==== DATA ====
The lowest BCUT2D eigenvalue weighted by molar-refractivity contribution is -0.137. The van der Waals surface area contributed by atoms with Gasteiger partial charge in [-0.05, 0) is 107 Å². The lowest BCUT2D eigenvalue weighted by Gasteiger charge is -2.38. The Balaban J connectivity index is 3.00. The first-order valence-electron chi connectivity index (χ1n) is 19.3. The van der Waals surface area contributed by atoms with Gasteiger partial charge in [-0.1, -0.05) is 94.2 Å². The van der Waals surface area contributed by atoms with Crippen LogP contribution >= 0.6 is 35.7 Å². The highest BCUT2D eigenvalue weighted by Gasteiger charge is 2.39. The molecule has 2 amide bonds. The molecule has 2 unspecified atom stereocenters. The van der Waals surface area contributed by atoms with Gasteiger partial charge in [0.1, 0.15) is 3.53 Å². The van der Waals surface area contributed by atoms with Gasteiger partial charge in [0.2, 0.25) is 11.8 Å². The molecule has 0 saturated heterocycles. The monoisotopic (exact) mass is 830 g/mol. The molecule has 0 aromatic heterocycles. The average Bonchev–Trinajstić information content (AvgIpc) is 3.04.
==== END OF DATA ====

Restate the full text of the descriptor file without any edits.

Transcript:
The lowest BCUT2D eigenvalue weighted by molar-refractivity contribution is -0.137. The van der Waals surface area contributed by atoms with Gasteiger partial charge in [-0.05, 0) is 107 Å². The lowest BCUT2D eigenvalue weighted by Gasteiger charge is -2.38. The Balaban J connectivity index is 3.00. The first-order valence-electron chi connectivity index (χ1n) is 19.3. The van der Waals surface area contributed by atoms with Gasteiger partial charge in [-0.1, -0.05) is 94.2 Å². The van der Waals surface area contributed by atoms with Crippen LogP contribution >= 0.6 is 35.7 Å². The highest BCUT2D eigenvalue weighted by Gasteiger charge is 2.39. The molecule has 2 amide bonds. The molecule has 2 unspecified atom stereocenters. The van der Waals surface area contributed by atoms with Gasteiger partial charge in [0.1, 0.15) is 3.53 Å². The van der Waals surface area contributed by atoms with Gasteiger partial charge in [0.2, 0.25) is 11.8 Å². The molecule has 0 saturated heterocycles. The monoisotopic (exact) mass is 830 g/mol. The molecule has 0 aromatic heterocycles. The average Bonchev–Trinajstić information content (AvgIpc) is 3.04.